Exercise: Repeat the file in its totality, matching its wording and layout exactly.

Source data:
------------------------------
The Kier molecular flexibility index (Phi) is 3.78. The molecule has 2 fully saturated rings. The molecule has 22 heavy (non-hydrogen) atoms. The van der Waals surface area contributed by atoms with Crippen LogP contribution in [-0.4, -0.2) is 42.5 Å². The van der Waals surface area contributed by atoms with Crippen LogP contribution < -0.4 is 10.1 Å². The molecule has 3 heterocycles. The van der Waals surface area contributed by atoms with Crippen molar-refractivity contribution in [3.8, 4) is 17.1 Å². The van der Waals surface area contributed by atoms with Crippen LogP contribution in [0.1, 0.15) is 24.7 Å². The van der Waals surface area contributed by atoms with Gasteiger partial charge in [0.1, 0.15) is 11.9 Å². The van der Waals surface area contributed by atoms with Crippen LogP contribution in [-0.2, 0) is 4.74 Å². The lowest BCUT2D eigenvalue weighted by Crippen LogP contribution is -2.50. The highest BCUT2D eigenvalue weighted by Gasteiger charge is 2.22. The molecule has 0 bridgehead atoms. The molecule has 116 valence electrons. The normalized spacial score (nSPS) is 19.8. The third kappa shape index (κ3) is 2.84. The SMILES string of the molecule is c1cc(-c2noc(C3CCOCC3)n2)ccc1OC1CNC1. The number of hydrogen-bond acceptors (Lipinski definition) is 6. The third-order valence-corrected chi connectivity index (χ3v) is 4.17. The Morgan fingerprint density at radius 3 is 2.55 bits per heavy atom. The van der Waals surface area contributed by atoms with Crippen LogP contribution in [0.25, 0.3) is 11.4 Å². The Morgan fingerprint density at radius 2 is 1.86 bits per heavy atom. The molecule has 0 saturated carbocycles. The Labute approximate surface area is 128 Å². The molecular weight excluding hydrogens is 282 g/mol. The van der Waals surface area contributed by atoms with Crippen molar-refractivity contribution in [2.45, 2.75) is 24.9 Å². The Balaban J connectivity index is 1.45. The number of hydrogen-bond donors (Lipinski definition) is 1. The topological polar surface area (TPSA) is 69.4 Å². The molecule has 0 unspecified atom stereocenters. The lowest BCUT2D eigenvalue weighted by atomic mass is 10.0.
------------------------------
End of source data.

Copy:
The Kier molecular flexibility index (Phi) is 3.78. The molecule has 2 fully saturated rings. The molecule has 22 heavy (non-hydrogen) atoms. The van der Waals surface area contributed by atoms with Crippen LogP contribution in [-0.4, -0.2) is 42.5 Å². The van der Waals surface area contributed by atoms with Crippen LogP contribution < -0.4 is 10.1 Å². The molecule has 3 heterocycles. The van der Waals surface area contributed by atoms with Crippen molar-refractivity contribution in [3.8, 4) is 17.1 Å². The van der Waals surface area contributed by atoms with Crippen LogP contribution in [0.1, 0.15) is 24.7 Å². The van der Waals surface area contributed by atoms with Gasteiger partial charge in [0.1, 0.15) is 11.9 Å². The van der Waals surface area contributed by atoms with Crippen LogP contribution in [-0.2, 0) is 4.74 Å². The lowest BCUT2D eigenvalue weighted by Crippen LogP contribution is -2.50. The highest BCUT2D eigenvalue weighted by Gasteiger charge is 2.22. The molecule has 0 bridgehead atoms. The molecule has 116 valence electrons. The normalized spacial score (nSPS) is 19.8. The third kappa shape index (κ3) is 2.84. The SMILES string of the molecule is c1cc(-c2noc(C3CCOCC3)n2)ccc1OC1CNC1. The number of hydrogen-bond acceptors (Lipinski definition) is 6. The third-order valence-corrected chi connectivity index (χ3v) is 4.17. The Morgan fingerprint density at radius 3 is 2.55 bits per heavy atom. The van der Waals surface area contributed by atoms with Crippen LogP contribution in [0.25, 0.3) is 11.4 Å². The Morgan fingerprint density at radius 2 is 1.86 bits per heavy atom. The molecule has 0 saturated carbocycles. The Labute approximate surface area is 128 Å². The molecular weight excluding hydrogens is 282 g/mol. The van der Waals surface area contributed by atoms with Crippen molar-refractivity contribution in [2.45, 2.75) is 24.9 Å². The Balaban J connectivity index is 1.45. The number of hydrogen-bond donors (Lipinski definition) is 1. The topological polar surface area (TPSA) is 69.4 Å². The molecule has 0 unspecified atom stereocenters. The lowest BCUT2D eigenvalue weighted by atomic mass is 10.0.